Bug Out Bag Gear Checklist: Clothing excerpt
Proper clothes is one of the most overlooked survival tools in most people’s bug out bags. The
critical importance of clothes in individual survival was hammered home hard early in my time in
Search and Rescue. There I learned that one of the determining factors in our calculation of a
person’s likelihood of survival was if they were properly dressed for both the weather conditions
and their activity. Lacking well-chosen clothes, their odds of surviving hypothermia were greatly
diminished. And as you’ll learn when we talk about shelter, hypothermia is the biggest killer in the
woods these days. So proper clothes is a very important element in our overall bug out survival
Four Key Categories You bug out clothing Must Cover
Once we cut throughget away from all the noise and conflicting opinions, you only need to address
four key categories when deciding on bugout clothes. Sure I could totally complicate this, and go
into graphs and charts and variable tables, but you’d probably rather I give you the practical core
strategies you need to just get it done. So without further ado, let’s get to it.
bugout clothing: critical requirement 1- Durability
Our first strategic element in choosing clothing, is our requirement for durability. Simply put we
must have strong and tough clothes that will survive the rigors of fleeing disasters and other
potentially lethal situations for an extended duration. This means clothing that can shrug off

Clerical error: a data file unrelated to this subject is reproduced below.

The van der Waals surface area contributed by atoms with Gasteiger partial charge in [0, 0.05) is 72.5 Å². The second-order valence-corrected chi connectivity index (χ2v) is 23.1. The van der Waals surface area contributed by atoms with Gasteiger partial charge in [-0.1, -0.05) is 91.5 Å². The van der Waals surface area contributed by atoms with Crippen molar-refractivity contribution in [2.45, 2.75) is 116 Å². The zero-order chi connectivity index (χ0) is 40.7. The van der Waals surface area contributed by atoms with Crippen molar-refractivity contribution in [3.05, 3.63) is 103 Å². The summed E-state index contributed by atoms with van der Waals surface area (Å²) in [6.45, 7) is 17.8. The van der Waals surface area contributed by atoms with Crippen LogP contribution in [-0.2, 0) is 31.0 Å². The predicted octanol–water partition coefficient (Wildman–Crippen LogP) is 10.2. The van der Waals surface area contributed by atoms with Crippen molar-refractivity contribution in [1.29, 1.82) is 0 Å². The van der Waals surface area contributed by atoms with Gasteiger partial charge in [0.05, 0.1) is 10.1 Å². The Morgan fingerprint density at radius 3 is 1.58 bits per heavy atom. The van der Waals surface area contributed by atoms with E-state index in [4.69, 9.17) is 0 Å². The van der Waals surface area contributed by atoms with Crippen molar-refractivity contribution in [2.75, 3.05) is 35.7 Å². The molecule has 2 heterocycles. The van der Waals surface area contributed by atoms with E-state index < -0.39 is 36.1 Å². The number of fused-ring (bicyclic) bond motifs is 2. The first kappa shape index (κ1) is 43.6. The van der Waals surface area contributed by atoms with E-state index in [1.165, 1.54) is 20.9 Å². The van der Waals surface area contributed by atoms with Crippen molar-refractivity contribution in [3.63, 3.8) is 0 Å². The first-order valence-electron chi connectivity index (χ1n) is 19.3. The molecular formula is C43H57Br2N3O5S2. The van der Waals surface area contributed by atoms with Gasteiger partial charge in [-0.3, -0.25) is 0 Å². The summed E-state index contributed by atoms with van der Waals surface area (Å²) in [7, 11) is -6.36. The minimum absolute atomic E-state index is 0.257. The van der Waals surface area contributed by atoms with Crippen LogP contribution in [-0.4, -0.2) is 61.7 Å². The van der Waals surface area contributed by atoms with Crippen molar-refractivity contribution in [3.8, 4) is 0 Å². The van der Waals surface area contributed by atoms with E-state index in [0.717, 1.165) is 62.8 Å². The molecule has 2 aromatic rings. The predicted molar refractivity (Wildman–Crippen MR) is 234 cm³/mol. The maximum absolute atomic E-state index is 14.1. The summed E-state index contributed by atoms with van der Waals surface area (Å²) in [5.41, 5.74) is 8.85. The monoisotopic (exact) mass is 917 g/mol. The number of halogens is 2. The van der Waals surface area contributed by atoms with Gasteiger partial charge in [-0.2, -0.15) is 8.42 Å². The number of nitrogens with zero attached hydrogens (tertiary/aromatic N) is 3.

pokes, scrapes, and singeing without failing; and pockets that can carry a bunch of survival
essentials without losing buttons, snaps, zippers or velco, popping seems, tearing off, or otherwise
losing their essential contents.
bug out clothing: essential requirement 2- Comfort
They also need to be comfortable when worn for three + days straight without binding, chafing, or
otherwise compromising our primary pathogen barrier (our skin). Really we are looking for clothing
that will protect our skin and carry small items comfortably, and do it under austere circumstances
for possibly a month or more. Tough shoes to fill, no? But we aren't done.
bug out clothing: critical requirement 3- Subdued
Our bug out clothes also should be subdued. Meaning both the hue, and noise the clothes items
make as you wear them. The simple reason for this is that we very much want to avoid attracting
undesired notice from the two-legged predators that frequently swarm near dangerous
developments that often mandate our getting out of dodge in a hurry. We don’t want to be
charging around in fluorescent colored outer garments that rasps with every move and turns you
into a walking billboard that screams stupid prepper with cool stuff and zero common sense. On
the other hand, wearing camouflage can, in some situations, be a bad call. I go into the reasoning
in more depth in The Bug Out Survival System, but basically wearing camouflage clothes (like
military BDUs or ACUs) sends the wrong message in some situations.
bugout clothes: essential requirement 4- Layers
Our last requirement is that our bug out clothing be layered. There are two reasons to consider.
First, layered clothes allows us to adapt to fast changing local changes and exertion levels that we
will have to deal with as we travel toward our bugout destination. Second, layers provide well,
layered protection, so that should one piece of clothing gets damaged and can no longer shield
that portion of the body, we still have one or more layers remaining as barriers against skin